Investing in fineTeck: ICOs

ico

Initial supply of tokens (ICO), what is it?

With the rise of virtual currencies and digital equities, some start-ups are using ICO (initial coin offering), also called token sales, to raise capital. The company creates a new virtual coin or token that it proposes to sell and distribute to buyers using chain block technology. Investors should be aware that ICOs differ significantly from initial public offerings (IPOs). Unlike shares, tokens generally do not confer any ownership rights in the company, but also, unlike bonds, ICOs do not imply that investors lend money to the issuer. On the contrary, it is a bet on new, highly technical and complex products and investors can therefore lose part or all of their investment.

A ICO involves the creation of a new virtual coin or token by a company seeking to raise funds. In general, the company announces the amount of capital it wants to raise, in this case it is said that the ICO is captive. Otherwise it is uncapitalized (example TEZOS which managed to raise more than $230 million in bitcoin and ethereum (ETH) in July 2017), and fundraising continues until this amount is reached or the collection period expires for uncapitalized ICOs. ICOs are conducted online, and buyers use cash, such as the US dollar, or virtual currencies, such as bitcoin and ETH, to pay for the new tokens.

To date, companies using ICOs as a method of raising capital are generally start-ups that use chain block technology as part of their business model to provide a particular service or product. These companies distribute the new ICO tokens to buyers via an international and decentralized exchange network based on chain block technology. This network involves a distributed database maintained on a network of computers connected on a peer-to-peer basis. Network participants (called block miners) can share and store encrypted records in a decentralized way, which means that there is no centralized server or intermediary.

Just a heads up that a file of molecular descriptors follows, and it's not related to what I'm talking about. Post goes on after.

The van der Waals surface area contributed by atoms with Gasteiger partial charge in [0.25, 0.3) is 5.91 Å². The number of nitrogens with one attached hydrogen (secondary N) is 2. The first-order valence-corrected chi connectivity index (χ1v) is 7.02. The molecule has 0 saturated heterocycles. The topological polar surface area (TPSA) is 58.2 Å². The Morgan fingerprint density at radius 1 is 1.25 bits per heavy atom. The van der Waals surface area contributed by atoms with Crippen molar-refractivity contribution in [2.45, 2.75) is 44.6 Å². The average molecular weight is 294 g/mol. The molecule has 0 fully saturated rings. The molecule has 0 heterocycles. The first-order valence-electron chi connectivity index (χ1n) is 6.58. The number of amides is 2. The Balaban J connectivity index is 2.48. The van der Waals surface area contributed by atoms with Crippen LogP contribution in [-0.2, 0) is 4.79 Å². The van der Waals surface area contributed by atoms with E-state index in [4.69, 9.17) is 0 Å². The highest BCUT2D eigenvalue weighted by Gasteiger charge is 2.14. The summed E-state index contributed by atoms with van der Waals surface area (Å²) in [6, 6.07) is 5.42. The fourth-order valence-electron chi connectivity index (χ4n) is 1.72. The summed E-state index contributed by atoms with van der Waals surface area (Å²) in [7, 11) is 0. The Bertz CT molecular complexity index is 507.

Companies that issue tokens generally promote the offer through their own websites and through various online forums of distribution blocks and virtual currencies. Potential investors cannot receive a prospectus; companies often publish a white paper describing the project in every technical detail they are seeking to finance.
As a result, the offer and sale of these virtual coins or tokens are subject to federal securities laws, which is rarely the case. Indeed, in the majority of cases, the tokens sold are supposed to be used on the platform that only exists, at this stage, on paper. According to the SEC Bulletin, some fundraisers may lead buyers to believe that they can expect a return on their investment. Buyers could also be informed that there will be an opportunity to sell the tokens on a secondary market or an online virtual currency exchange, although these secondary market liquidation locations are not guaranteed.

Given the huge amounts of funds raised with this mechanism, financial market authorities are beginning to take an interest in lending to set up control and regulatory mechanisms.

The SEC has decided to regulate in stages. At present, digital equities and virtual currencies are subject to traditional securities regulation. The AMF has taken the same path, unlike China, which has decided to ban ICOs and freeze the activity of all virtual currency trading platforms under the pretext of limiting capital flight. Indeed, the Chinese authorities have been studying the Chinese appetite for Bitcoin since the beginning of the year. As a first step, they considered setting up anti-money laundering rules on virtual currency exchanges. But the governance challenges for Beijing have increased as virtual currency prices have increased, resulting in the decision to ban all activity until the appropriate technical means are in place to better control all players in these new markets.

Despite the fact that the market for chain block technologies continues to grow rapidly, the future remains uncertain due to regulatory constraints that could change the way these markets operate by imposing more and more restrictions. Some analysts remain very sceptical and talk about a speculative bubble that is being set up just like the bubble we had during the early days of the Internet.

Sahraoui ZIED


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